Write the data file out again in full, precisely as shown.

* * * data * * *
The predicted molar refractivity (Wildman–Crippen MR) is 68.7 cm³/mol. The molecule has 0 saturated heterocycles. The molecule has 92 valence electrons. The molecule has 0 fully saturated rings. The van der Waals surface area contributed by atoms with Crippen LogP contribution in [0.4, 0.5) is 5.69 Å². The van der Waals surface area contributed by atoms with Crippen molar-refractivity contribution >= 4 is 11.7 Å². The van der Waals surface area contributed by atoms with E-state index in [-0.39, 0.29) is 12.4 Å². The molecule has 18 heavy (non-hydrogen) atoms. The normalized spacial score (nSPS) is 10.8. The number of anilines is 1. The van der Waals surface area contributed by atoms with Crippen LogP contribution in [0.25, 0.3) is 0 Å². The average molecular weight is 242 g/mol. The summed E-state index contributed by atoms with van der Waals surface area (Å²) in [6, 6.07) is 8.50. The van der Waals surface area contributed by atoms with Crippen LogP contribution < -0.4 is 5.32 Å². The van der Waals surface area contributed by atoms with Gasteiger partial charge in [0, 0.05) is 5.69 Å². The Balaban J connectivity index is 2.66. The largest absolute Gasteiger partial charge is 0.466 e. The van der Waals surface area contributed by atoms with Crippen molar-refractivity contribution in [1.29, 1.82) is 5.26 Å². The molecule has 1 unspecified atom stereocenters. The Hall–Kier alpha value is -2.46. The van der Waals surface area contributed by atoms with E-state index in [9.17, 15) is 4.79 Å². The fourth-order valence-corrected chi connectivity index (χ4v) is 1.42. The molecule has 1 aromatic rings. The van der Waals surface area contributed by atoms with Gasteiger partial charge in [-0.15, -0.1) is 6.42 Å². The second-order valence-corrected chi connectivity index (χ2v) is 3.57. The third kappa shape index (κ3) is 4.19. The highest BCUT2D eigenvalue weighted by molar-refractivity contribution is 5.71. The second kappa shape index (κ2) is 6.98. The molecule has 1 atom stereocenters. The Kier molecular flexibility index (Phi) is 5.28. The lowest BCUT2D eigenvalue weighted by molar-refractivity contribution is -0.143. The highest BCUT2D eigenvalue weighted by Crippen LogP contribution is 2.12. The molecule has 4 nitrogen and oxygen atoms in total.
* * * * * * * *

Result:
The predicted molar refractivity (Wildman–Crippen MR) is 68.7 cm³/mol. The molecule has 0 saturated heterocycles. The molecule has 92 valence electrons. The molecule has 0 fully saturated rings. The van der Waals surface area contributed by atoms with Crippen LogP contribution in [0.4, 0.5) is 5.69 Å². The van der Waals surface area contributed by atoms with Crippen molar-refractivity contribution >= 4 is 11.7 Å². The van der Waals surface area contributed by atoms with E-state index in [-0.39, 0.29) is 12.4 Å². The molecule has 18 heavy (non-hydrogen) atoms. The normalized spacial score (nSPS) is 10.8. The number of anilines is 1. The van der Waals surface area contributed by atoms with Crippen LogP contribution in [0.25, 0.3) is 0 Å². The average molecular weight is 242 g/mol. The summed E-state index contributed by atoms with van der Waals surface area (Å²) in [6, 6.07) is 8.50. The van der Waals surface area contributed by atoms with Crippen LogP contribution < -0.4 is 5.32 Å². The van der Waals surface area contributed by atoms with Gasteiger partial charge in [0, 0.05) is 5.69 Å². The Balaban J connectivity index is 2.66. The largest absolute Gasteiger partial charge is 0.466 e. The van der Waals surface area contributed by atoms with Crippen molar-refractivity contribution in [1.29, 1.82) is 5.26 Å². The molecule has 1 unspecified atom stereocenters. The Hall–Kier alpha value is -2.46. The van der Waals surface area contributed by atoms with E-state index in [9.17, 15) is 4.79 Å². The fourth-order valence-corrected chi connectivity index (χ4v) is 1.42. The molecule has 1 aromatic rings. The van der Waals surface area contributed by atoms with Gasteiger partial charge in [-0.15, -0.1) is 6.42 Å². The second-order valence-corrected chi connectivity index (χ2v) is 3.57. The third kappa shape index (κ3) is 4.19. The highest BCUT2D eigenvalue weighted by molar-refractivity contribution is 5.71. The second kappa shape index (κ2) is 6.98. The molecule has 1 atom stereocenters. The Kier molecular flexibility index (Phi) is 5.28. The lowest BCUT2D eigenvalue weighted by molar-refractivity contribution is -0.143. The highest BCUT2D eigenvalue weighted by Crippen LogP contribution is 2.12. The molecule has 4 nitrogen and oxygen atoms in total.